A recent USA Today articlecorralled details of the US airports that currently have, or areplanning to have, renewable energy systems installed to help with theirstaggeringly high electric needs. Solar electric panels and innovativewind turbines are the two technologies the article considers. There areother ways to save energy–Boston Logan, for example, has a terminalthat makes clever use of passive solar and gray water recycling–butthese are definitely the splashiest.
This niche market maybe shouldn’t be so niche. Solar panels on thelarge, flat, sunny roofs of transportation facilities–huge consumers ofelectricity–if they reduced operating costs enough, could perhaps helpcombat the ever-rising costs of vehicular fuel. It is the sheer volumeof the electricity consumed that makes this a hard proposition; forexample, 2,800 solar panels installed at SFO provide enough power forjust the daytime lights of one terminal. 12,000 panels installed on anempty 20-acre field in Fresno, however, manage to offset about 50% ofthe entire airport’s usage, saving the airport about $.3 million inelectric costs last year alone–exceeding projected savings for theproject. Think about the surfaces at an airport, the warehouses,terminals, expanses of fields cordoned off by miles of runway. Not allairports have Fresno’s convenient 20 acres, but they do all have thekind of surfaces that make excellent homes for solar.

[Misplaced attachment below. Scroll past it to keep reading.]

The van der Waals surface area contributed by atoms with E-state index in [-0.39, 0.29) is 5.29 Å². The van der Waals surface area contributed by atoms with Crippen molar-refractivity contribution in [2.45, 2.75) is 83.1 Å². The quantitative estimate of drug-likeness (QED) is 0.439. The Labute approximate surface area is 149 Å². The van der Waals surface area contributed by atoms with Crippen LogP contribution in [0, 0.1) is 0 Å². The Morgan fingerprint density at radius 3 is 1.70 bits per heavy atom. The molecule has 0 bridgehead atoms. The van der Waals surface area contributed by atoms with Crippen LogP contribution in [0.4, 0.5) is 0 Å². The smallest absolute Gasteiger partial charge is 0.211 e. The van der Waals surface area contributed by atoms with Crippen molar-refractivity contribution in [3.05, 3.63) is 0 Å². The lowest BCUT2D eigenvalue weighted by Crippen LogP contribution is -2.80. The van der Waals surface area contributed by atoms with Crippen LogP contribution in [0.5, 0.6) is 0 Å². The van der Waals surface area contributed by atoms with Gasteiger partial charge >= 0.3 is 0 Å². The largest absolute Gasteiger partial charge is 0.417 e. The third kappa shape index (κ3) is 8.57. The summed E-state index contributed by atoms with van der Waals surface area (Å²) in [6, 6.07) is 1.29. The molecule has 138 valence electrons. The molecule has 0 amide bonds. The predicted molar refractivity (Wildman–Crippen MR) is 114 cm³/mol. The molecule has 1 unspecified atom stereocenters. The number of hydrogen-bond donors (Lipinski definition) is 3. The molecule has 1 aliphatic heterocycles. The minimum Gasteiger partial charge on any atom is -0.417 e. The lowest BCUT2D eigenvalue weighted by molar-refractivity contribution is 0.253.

I travel a great deal. This means I have a lot of extra baggage inthe form of carbon guilt…and maybe that’s why the idea of cleanenergy-powered transit facilities pleases me so much. We don’t havereplacements for jet fuel yet, and biodiesel for trains and truckscomes with a slew of questions about the greater environmental andagricultural effects of relying too heavily upon it. So “clean” travelalmost has to start elsewhere.
We learned from Icarus that it’s not such a great idea to fly tooclose to the sun–but no reason at all why we can’t bring the sun downto power our wings.
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